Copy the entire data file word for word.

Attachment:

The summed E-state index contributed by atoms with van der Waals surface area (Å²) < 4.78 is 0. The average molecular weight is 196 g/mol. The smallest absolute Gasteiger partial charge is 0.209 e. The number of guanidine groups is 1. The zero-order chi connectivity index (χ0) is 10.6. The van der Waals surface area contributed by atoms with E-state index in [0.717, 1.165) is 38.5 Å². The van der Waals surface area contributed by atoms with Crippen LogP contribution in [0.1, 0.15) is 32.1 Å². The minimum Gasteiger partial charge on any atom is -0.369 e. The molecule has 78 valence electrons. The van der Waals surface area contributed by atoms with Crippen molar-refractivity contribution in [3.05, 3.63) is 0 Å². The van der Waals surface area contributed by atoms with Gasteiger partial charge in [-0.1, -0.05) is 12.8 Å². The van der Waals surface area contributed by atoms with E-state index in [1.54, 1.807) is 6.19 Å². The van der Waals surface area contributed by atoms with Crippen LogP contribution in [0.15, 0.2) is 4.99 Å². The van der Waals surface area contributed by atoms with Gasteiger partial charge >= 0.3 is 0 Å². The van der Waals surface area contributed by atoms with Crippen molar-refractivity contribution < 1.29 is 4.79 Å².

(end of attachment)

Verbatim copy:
The summed E-state index contributed by atoms with van der Waals surface area (Å²) < 4.78 is 0. The average molecular weight is 196 g/mol. The smallest absolute Gasteiger partial charge is 0.209 e. The number of guanidine groups is 1. The zero-order chi connectivity index (χ0) is 10.6. The van der Waals surface area contributed by atoms with E-state index in [0.717, 1.165) is 38.5 Å². The van der Waals surface area contributed by atoms with Crippen LogP contribution in [0.1, 0.15) is 32.1 Å². The minimum Gasteiger partial charge on any atom is -0.369 e. The molecule has 78 valence electrons. The van der Waals surface area contributed by atoms with Crippen molar-refractivity contribution in [3.05, 3.63) is 0 Å². The van der Waals surface area contributed by atoms with Gasteiger partial charge in [-0.1, -0.05) is 12.8 Å². The van der Waals surface area contributed by atoms with E-state index in [1.54, 1.807) is 6.19 Å². The van der Waals surface area contributed by atoms with Crippen LogP contribution in [0.15, 0.2) is 4.99 Å². The van der Waals surface area contributed by atoms with Gasteiger partial charge >= 0.3 is 0 Å². The van der Waals surface area contributed by atoms with Crippen molar-refractivity contribution < 1.29 is 4.79 Å².